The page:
Intermittent claudication, heart disease risk factors, and mortality. The Whitehall Study.
In the Whitehall study, 18,388 subjects aged 40-64 years completed a questionnaire on intermittent claudication. Of these subjects, 0.8% (147) and 1% (175) were deemed to have probable intermittent claudication and possible intermittent claudication, respectively. Within the 17-year follow-up period, 38% and 40% of the probable and possible cases, respectively, died. Compared with subjects without claudication, the probable cases suffered increased mortality rates due to coronary heart disease and cerebrovascular disease, but the mortality rate due to noncardiovascular causes was not increased. Possible cases demonstrated increased mortality rates due to cardiovascular and noncardiovascular causes. This difference in mortality pattern may be due to chance. Possible and probable cases still showed increased cardiovascular and all-cause mortality rates after adjusting for coronary risk factors (cardiac ischemia at baseline, systolic blood pressure, plasma cholesterol concentration, smoking behavior, employment grade, and degree of glucose intolerance). Intermittent claudication is independently related to increased mortality rates. It is not a rare condition, and simple questionnaires exist for its detection. The latter can be usefully incorporated in cardiovascular risk assessment and screening programs.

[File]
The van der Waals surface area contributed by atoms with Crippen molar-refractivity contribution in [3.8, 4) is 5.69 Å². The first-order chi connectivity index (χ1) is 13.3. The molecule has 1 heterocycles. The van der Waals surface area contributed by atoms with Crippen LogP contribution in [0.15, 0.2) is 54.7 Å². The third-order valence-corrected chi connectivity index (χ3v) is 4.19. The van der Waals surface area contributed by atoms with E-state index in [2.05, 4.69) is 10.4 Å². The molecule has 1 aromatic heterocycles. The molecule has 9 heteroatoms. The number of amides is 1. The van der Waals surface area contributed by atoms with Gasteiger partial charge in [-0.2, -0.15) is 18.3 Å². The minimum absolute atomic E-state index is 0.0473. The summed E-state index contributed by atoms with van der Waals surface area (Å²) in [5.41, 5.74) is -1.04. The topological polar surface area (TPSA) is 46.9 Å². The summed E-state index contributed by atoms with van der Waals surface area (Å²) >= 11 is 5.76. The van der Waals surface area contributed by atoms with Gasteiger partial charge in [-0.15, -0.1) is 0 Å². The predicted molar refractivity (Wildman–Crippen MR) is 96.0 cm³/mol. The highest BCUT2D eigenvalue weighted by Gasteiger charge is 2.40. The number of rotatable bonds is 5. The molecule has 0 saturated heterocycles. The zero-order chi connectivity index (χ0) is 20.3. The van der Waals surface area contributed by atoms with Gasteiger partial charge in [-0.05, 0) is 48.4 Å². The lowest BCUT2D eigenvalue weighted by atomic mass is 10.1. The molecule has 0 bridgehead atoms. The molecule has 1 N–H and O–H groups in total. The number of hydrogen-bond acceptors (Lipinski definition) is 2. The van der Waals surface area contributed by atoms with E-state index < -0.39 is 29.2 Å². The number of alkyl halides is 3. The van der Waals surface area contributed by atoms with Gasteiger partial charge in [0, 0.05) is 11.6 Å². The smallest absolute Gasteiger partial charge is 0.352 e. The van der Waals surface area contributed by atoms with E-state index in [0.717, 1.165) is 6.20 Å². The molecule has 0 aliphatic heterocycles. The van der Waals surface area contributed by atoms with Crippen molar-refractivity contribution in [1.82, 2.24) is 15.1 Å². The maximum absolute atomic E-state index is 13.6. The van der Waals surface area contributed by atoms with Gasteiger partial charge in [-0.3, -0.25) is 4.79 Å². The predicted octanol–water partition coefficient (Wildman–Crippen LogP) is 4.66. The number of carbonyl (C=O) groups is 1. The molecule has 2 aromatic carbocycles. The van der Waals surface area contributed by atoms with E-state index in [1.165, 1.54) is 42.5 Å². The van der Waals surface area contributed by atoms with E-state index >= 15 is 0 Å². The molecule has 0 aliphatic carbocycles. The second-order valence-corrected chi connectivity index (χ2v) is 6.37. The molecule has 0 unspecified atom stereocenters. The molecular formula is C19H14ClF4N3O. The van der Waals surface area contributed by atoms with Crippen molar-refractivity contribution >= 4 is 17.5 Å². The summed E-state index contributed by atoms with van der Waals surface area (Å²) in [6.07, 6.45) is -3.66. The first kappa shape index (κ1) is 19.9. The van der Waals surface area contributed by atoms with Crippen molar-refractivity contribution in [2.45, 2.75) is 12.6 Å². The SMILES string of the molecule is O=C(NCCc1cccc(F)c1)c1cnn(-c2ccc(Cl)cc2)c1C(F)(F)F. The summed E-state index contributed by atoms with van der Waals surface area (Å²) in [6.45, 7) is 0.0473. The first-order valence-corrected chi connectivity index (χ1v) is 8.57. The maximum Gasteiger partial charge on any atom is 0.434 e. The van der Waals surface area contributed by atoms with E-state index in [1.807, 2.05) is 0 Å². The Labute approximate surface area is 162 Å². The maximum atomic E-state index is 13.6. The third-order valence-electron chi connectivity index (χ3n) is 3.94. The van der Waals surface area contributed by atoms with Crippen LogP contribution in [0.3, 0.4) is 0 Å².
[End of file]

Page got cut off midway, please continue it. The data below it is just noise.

- Copyright © 1990 by American Heart Association